The worrying problem that could spark a surge in Aboriginal suicides in Australia’s remotest communities
- An increase in anxiety over COVID-19 could spark a rise in Aboriginal suicides
- Minister for Indigenous Australians voiced his concern about the pandemic
- He feared the suicide rate could surge in remote Aboriginal communities
- Suicide is the fifth leading cause of death for Indigenous Australians
- Lifeline 13 11 14
Anxiety over the COVID-19 pandemic could spark a rise in suicides at remote Aboriginal communities, a minister fears.
Minister for Indigenous Australians Ken Wyatt has voiced his concern about the impact of coronavirus on Indigenous Australians and their communities.
‘I do worry that we will see an increase (in suicides) because there are many multiple factors that will impact on individuals,’ Mr Wyatt told The West Australian.
Minister for Indigenous Australians Ken Wyatt (pictured) has warned that anxiety surrounding the coronavirus could lead to a spike in suicides in remote Indigenous communities
Mr Wyatt hoped a recent focus on community engagement and family relationships had a positive impact on Aboriginal communities (children playing basketball in the Northern Territory’s remote Arnhem Land pictured)
The minister warned uncertainty surrounding the coronavirus pandemic and how long it could take Australia to recover could directly impact the suicide rate.
‘The world has changed as we all knew it,’ he explained.
Suicide is the fifth leading cause of death for Aboriginal and Torres Strait Islander people.
Australia recorded 3,046 suicide deaths in 2018 and 169 of these were Indigenous people.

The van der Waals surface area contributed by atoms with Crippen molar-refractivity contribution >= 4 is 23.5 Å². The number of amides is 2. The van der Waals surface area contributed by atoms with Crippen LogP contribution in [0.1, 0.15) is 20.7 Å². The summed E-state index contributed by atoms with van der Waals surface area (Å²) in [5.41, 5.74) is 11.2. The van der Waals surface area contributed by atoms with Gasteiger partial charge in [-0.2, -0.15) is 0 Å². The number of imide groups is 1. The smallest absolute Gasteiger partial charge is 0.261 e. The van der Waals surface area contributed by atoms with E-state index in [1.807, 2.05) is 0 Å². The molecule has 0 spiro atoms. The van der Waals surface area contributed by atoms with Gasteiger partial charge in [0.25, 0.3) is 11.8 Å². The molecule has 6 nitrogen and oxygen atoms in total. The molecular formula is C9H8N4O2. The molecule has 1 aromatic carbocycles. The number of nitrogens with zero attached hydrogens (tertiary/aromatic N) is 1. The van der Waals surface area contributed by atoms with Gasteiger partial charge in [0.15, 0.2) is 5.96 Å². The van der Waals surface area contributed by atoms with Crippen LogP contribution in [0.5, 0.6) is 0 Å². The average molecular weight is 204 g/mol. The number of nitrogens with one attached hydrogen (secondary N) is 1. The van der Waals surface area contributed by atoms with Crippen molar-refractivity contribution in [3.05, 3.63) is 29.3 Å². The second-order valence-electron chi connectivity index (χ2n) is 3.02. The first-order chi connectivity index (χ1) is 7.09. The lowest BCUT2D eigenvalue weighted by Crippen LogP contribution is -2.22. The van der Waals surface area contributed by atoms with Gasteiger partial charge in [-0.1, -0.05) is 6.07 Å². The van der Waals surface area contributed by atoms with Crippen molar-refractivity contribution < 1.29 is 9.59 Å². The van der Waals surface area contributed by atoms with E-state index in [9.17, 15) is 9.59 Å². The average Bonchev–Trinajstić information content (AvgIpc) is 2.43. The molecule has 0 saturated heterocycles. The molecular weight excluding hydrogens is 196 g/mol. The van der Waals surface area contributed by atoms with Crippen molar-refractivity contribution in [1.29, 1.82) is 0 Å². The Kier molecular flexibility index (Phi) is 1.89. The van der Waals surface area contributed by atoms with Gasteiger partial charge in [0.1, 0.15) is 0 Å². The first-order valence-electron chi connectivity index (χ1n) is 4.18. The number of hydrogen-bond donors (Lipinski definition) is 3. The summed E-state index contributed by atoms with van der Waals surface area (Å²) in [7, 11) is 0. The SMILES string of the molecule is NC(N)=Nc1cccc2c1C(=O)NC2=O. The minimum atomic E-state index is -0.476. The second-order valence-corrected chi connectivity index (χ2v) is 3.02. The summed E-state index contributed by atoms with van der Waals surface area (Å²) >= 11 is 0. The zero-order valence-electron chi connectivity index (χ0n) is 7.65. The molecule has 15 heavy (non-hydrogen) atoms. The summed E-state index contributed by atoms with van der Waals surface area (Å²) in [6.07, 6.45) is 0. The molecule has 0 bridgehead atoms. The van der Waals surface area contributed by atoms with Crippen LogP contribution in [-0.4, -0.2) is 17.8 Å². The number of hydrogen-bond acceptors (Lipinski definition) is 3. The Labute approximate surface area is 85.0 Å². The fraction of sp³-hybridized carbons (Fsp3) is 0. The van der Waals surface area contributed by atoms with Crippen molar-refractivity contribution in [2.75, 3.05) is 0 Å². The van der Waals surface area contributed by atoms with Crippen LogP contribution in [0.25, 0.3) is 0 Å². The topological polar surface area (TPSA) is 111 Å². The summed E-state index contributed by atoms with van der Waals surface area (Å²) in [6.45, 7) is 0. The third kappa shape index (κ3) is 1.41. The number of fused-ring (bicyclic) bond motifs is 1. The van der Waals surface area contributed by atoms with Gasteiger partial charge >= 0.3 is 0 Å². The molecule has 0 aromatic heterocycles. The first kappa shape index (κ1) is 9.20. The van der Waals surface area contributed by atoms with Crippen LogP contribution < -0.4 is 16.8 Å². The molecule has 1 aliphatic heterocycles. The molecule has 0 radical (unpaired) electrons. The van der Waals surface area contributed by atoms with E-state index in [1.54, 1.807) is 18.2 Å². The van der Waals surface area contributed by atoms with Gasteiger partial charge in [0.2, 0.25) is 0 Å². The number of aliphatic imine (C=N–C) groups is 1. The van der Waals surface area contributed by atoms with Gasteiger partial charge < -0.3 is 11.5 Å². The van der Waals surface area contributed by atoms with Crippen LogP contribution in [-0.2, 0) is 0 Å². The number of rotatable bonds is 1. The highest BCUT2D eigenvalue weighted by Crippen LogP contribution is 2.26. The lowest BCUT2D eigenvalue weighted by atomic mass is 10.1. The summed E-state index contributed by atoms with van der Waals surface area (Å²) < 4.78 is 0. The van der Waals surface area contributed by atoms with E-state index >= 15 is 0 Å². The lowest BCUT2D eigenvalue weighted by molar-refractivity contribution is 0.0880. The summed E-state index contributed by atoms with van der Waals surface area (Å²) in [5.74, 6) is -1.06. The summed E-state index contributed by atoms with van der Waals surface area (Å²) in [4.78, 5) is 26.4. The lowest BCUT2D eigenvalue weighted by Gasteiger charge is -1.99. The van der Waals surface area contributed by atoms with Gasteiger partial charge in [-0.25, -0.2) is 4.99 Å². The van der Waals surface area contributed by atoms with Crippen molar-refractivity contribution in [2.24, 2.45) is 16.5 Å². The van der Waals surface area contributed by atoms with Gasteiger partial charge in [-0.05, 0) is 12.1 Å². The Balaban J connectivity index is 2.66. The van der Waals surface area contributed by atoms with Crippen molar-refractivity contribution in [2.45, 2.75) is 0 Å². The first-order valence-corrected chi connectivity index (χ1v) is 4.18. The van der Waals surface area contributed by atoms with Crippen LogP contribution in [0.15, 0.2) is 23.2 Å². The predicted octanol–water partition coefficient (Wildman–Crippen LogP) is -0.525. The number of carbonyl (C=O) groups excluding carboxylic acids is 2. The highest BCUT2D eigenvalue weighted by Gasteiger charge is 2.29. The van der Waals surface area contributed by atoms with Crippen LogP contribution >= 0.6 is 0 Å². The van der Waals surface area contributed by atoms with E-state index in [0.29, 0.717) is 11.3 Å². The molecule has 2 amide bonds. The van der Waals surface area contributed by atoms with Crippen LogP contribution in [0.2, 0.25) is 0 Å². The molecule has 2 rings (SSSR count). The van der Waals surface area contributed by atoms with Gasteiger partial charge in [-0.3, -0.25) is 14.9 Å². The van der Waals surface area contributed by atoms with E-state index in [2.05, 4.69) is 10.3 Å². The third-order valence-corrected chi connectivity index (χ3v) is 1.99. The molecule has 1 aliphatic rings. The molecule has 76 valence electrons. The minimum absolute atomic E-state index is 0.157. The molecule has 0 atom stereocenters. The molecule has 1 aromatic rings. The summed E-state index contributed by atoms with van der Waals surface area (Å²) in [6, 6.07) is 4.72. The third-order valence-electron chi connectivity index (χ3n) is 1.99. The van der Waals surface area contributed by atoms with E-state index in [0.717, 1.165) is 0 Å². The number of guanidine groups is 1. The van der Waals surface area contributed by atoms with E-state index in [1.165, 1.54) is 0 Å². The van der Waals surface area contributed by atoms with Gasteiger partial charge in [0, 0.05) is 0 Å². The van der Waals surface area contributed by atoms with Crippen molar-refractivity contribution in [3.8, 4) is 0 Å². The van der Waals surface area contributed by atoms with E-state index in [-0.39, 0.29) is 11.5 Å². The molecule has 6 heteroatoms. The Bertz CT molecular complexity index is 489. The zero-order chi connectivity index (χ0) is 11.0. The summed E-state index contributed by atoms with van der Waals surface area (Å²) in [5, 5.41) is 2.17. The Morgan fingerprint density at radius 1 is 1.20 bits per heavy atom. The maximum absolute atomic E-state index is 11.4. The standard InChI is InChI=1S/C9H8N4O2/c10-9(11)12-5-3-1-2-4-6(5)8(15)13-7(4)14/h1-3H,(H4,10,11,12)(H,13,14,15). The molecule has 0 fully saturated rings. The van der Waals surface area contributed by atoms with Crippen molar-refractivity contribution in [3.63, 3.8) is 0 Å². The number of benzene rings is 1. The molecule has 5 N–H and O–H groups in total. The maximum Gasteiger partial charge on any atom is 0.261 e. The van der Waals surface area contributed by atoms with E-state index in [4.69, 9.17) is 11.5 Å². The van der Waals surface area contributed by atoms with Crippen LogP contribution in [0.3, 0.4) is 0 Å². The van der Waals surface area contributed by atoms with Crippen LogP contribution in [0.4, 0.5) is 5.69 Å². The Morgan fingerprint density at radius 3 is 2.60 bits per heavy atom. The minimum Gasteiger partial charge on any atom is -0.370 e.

Mr Wyatt said he feared an increase in suicides but hoped that recent community engagement had been beneficial to Indigenous people’s mental health.
‘Families have been spending more time together during COVID, children spending more time with fathers and mothers, so hopefully that will have a positive impact,’ he said.
Western Australian State Coroner Ros Fogliani delivered an ‘urgent’ call for action on Indigenous suicide rates last year.
She investigated the deaths of 13 Indigenous people in the Kimberley region in Western Australia, including five children aged 10 to 13, in less than four years.
Australia recorded 3,046 suicide deaths in 2018 and 169 of these were Indigenous people (a child at the Alice Springs Women’s Shelter in the Northern Territory pictured)
Ms Fogliani said prevention services were not working and labelled the situation ‘dire’.
There have been at least another six suicides in the Kimberley since Ms Fogliani’s report, leading to criticism of the state government for not acting fast enough.
Mr Wyatt, the member for Hasluck in Perth’s east, said he was focused on addressing these issues in his Voice to Parliament.
He hoped to finalise the Voice to Parliament, which advocates for Indigenous issues in policy making, by the end of the year.
It is understood Mr Wyatt’s Voice Co-Design Senior Advisory Group has already delivered a plan.
It recommends choosing 11 to 20 Aboriginal representatives from across the country to advise the government on key Indigenous policies.
Mr Wyatt has also said he is looking for a tourism strategy that will secure more Indigenous jobs, as well as get tourism businesses ready for a widespread opening.
Daily Mail Australia has contacted Mr Wyatt for comment.
Lifeline 13 11 14
Suicide is the fifth leading cause of death for Aboriginal and Torres Strait Islander people (Aboriginal men playing AFL on a community in the Northern Territory pictured)